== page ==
Voynich Manuscript Explained. Again.

Typical.  You wait ages for an explanation of the Voynich Manuscript and then, just like buses, two come along at once!

To quote from Wikipedia

"The Voynich manuscript is an illustrated codex hand-written in an unknown writing system. The book has been carbon-dated to the early 15th century (1404–1438), and may have been composed in Northern Italy during the Italian Renaissance.[1][2] The manuscript is named after Wilfrid Voynich, a book dealer who purchased it in 1912.[3]

The pages of the codex are vellum.
Some of the pages are missing, but about 240 remain. The text is written from left to right, and most of the pages have illustrations or

The Voynich manuscript has been studied by many professional and amateur cryptographers, including American and British codebreakers from both World War I and World War II.[4] No one has yet succeeded in deciphering the text, and it has become a famous case in the history of cryptography.
The mystery of the meaning and origin of the manuscript has excited the popular imagination, making the manuscript the subject of novels and speculation. None of the many hypotheses proposed over the last hundred years has yet been independently verified.[5] Many people have speculated that the writing might be nonsense.

The Voynich manuscript was donated by Hans P. Kraus[6] to Yale University's Beinecke Rare Book and Manuscript Library in 1969, where it is catalogued under call number MS 408.[6][7] A digitized high-resolution copy is also accessible freely at their website."

If you haven't checked out the high resolution copy online I urge you to do so.  I saved it all and printed out a copy for myself and it does look rather nice.  Alas it's on paper rather than vellum but hey, you can't have everything.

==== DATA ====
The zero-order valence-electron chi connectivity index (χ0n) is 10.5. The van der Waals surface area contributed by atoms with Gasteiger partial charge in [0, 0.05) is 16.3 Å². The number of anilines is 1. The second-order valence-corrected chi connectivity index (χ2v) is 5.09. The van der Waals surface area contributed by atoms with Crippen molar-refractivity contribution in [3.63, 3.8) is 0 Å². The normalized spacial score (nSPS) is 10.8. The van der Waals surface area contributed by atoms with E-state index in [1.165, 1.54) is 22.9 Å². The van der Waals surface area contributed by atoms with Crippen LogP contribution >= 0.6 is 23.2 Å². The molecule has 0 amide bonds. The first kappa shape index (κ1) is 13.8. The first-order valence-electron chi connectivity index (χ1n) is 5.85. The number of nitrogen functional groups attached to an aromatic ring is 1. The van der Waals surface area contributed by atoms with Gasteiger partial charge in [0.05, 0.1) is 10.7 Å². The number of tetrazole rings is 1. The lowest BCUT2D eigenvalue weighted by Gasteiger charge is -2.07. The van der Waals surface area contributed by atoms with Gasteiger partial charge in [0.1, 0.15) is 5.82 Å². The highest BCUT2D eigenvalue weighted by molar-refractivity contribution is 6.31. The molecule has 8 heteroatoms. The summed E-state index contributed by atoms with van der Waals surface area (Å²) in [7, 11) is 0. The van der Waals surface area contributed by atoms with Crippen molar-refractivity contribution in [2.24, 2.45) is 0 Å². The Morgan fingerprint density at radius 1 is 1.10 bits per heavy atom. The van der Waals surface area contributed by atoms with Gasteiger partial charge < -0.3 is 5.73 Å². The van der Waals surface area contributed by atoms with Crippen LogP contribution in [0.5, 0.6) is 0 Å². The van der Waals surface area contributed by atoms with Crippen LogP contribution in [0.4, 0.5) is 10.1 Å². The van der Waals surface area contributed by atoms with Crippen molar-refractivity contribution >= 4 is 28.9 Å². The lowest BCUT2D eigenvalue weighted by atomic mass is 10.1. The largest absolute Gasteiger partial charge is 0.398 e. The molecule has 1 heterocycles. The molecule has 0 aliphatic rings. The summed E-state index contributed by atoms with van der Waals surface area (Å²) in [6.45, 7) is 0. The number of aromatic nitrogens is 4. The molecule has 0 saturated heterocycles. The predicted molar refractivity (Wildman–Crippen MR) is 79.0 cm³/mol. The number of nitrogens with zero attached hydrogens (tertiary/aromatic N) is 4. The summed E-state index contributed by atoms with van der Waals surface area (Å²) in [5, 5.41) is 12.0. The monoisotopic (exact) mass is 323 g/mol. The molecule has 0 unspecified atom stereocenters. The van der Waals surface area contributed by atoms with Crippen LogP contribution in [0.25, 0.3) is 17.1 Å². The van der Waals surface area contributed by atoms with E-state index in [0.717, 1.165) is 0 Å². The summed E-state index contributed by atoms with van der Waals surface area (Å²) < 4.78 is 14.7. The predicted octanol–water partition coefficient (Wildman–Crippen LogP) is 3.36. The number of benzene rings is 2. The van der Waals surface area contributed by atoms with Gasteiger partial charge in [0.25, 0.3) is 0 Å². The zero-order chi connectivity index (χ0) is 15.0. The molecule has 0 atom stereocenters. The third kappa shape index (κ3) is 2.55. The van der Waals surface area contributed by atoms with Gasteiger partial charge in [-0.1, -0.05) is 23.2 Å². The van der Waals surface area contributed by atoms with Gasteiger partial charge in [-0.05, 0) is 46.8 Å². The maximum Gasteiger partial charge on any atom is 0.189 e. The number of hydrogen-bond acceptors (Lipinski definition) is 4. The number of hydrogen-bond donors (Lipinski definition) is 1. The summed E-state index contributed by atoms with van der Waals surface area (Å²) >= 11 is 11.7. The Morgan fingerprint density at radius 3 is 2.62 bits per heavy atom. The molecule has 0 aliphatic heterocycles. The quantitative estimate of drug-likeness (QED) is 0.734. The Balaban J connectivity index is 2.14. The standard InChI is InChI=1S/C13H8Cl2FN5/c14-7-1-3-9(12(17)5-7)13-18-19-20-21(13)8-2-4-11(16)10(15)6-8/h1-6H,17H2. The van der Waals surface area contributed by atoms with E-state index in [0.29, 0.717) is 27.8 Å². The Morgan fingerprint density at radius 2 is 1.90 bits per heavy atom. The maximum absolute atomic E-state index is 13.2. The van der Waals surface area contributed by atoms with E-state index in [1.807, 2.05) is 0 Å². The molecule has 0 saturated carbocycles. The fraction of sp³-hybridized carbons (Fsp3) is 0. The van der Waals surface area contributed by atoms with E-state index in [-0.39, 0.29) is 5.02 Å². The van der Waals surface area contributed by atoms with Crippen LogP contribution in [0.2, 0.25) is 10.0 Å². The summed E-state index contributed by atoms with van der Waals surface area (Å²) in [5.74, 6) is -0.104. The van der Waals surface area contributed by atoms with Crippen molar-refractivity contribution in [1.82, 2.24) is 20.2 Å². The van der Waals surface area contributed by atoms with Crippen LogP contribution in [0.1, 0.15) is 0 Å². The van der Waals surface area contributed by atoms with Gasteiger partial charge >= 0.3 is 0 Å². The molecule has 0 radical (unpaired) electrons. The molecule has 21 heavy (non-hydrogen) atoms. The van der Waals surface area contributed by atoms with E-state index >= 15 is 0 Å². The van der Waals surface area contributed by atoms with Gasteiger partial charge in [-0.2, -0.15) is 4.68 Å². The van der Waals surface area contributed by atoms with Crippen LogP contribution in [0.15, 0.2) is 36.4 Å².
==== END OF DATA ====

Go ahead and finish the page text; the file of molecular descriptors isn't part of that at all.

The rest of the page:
So, in 2013 the American Botanical Council published a paper in their journal HerbalGram explaining how the Manuscipt was Mexican in origin.  To quote the conclusion

"We note that the style of the drawings in the Voynich Ms. is similar to 16th
century codices from Mexico (e.g., Codex Cruz-Badianus). With this prompt, we
have identified a total of 37 of the 303 plants illustrated in the Voynich Ms.
(roughly 12.5% of the total), the six principal animals, and the single
illustrated mineral. The primary geographical distribution of these materials,
identified so far, is from Texas, west to California, south to Nicaragua,
pointing to a botanic garden in central Mexico, quite possibly Huaztepec
(Morelos). A search of surviving codices and manuscripts from Nueva Espa
ña in the 16th
century, reveals the calligraphy of the Voynich Ms. to be similar to the Codex
Osuna (1563-1566, Mexico City). Loan-words for the plant and animal names have
been identified from Classical Nahuatl, Spanish, Taino, and Mixtec. The main
text, however, seems to be in an extinct dialect of Nahuatl from central
Mexico, possibly Morelos or Puebla."

A Preliminary Analysis of the Botany, Zoology, and Mineralogy of the Voynich Manuscript
by Arthur O. Tucker, Rexford H.  Talbert

2013; American Botanical Council

The appendices include putative identifications for many of the plants.

But what should cross my virtual desk but a press release from the Univeristy of Bradford.

600 year old mystery manuscript decoded by University of Bedfordshire professor

AN award-winning professor from the University has followed in the footsteps of Indiana Jones by cracking the code of a
600 year old manuscript, deemed as ‘the most mysterious’ document in the world.